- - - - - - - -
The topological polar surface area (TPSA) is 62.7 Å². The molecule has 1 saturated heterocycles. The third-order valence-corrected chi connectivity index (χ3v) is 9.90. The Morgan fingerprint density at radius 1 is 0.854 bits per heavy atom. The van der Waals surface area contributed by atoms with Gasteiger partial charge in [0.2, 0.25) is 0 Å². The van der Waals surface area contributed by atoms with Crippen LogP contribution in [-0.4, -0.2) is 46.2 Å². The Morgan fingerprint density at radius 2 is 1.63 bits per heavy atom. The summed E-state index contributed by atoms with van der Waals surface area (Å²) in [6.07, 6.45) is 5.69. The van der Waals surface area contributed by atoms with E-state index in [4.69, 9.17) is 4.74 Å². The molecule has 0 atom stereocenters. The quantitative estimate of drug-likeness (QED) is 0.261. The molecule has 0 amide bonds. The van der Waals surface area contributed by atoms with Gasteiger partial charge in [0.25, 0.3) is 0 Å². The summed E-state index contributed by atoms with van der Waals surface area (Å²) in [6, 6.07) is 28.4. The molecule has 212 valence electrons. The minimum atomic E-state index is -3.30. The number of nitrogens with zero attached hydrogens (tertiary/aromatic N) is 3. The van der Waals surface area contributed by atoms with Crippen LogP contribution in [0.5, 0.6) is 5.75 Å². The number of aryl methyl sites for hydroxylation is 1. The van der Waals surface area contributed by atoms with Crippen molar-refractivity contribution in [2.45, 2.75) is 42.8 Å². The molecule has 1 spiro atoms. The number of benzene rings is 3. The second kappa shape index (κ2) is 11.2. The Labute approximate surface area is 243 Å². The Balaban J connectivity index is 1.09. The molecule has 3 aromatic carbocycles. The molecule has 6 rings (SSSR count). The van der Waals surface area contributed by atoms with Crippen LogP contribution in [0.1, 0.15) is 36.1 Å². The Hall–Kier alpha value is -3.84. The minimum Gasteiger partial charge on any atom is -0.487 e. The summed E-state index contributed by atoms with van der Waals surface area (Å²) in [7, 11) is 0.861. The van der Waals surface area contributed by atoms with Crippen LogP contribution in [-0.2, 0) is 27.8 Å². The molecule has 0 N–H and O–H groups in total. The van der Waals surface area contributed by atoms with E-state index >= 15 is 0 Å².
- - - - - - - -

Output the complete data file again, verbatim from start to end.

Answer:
The topological polar surface area (TPSA) is 62.7 Å². The molecule has 1 saturated heterocycles. The third-order valence-corrected chi connectivity index (χ3v) is 9.90. The Morgan fingerprint density at radius 1 is 0.854 bits per heavy atom. The van der Waals surface area contributed by atoms with Gasteiger partial charge in [0.2, 0.25) is 0 Å². The van der Waals surface area contributed by atoms with Crippen LogP contribution in [-0.4, -0.2) is 46.2 Å². The Morgan fingerprint density at radius 2 is 1.63 bits per heavy atom. The summed E-state index contributed by atoms with van der Waals surface area (Å²) in [6.07, 6.45) is 5.69. The van der Waals surface area contributed by atoms with E-state index in [4.69, 9.17) is 4.74 Å². The molecule has 0 atom stereocenters. The quantitative estimate of drug-likeness (QED) is 0.261. The molecule has 0 amide bonds. The van der Waals surface area contributed by atoms with Gasteiger partial charge in [0.25, 0.3) is 0 Å². The summed E-state index contributed by atoms with van der Waals surface area (Å²) in [6, 6.07) is 28.4. The molecule has 212 valence electrons. The minimum atomic E-state index is -3.30. The number of nitrogens with zero attached hydrogens (tertiary/aromatic N) is 3. The van der Waals surface area contributed by atoms with Crippen LogP contribution in [0.5, 0.6) is 5.75 Å². The number of aryl methyl sites for hydroxylation is 1. The van der Waals surface area contributed by atoms with Crippen molar-refractivity contribution in [2.45, 2.75) is 42.8 Å². The molecule has 1 spiro atoms. The number of benzene rings is 3. The second kappa shape index (κ2) is 11.2. The Labute approximate surface area is 243 Å². The Balaban J connectivity index is 1.09. The molecule has 3 aromatic carbocycles. The molecule has 6 rings (SSSR count). The van der Waals surface area contributed by atoms with Crippen LogP contribution in [0.1, 0.15) is 36.1 Å². The Hall–Kier alpha value is -3.84. The minimum Gasteiger partial charge on any atom is -0.487 e. The summed E-state index contributed by atoms with van der Waals surface area (Å²) in [7, 11) is 0.861. The van der Waals surface area contributed by atoms with Crippen LogP contribution in [-0.2, 0) is 27.8 Å². The molecule has 0 N–H and O–H groups in total. The van der Waals surface area contributed by atoms with E-state index >= 15 is 0 Å².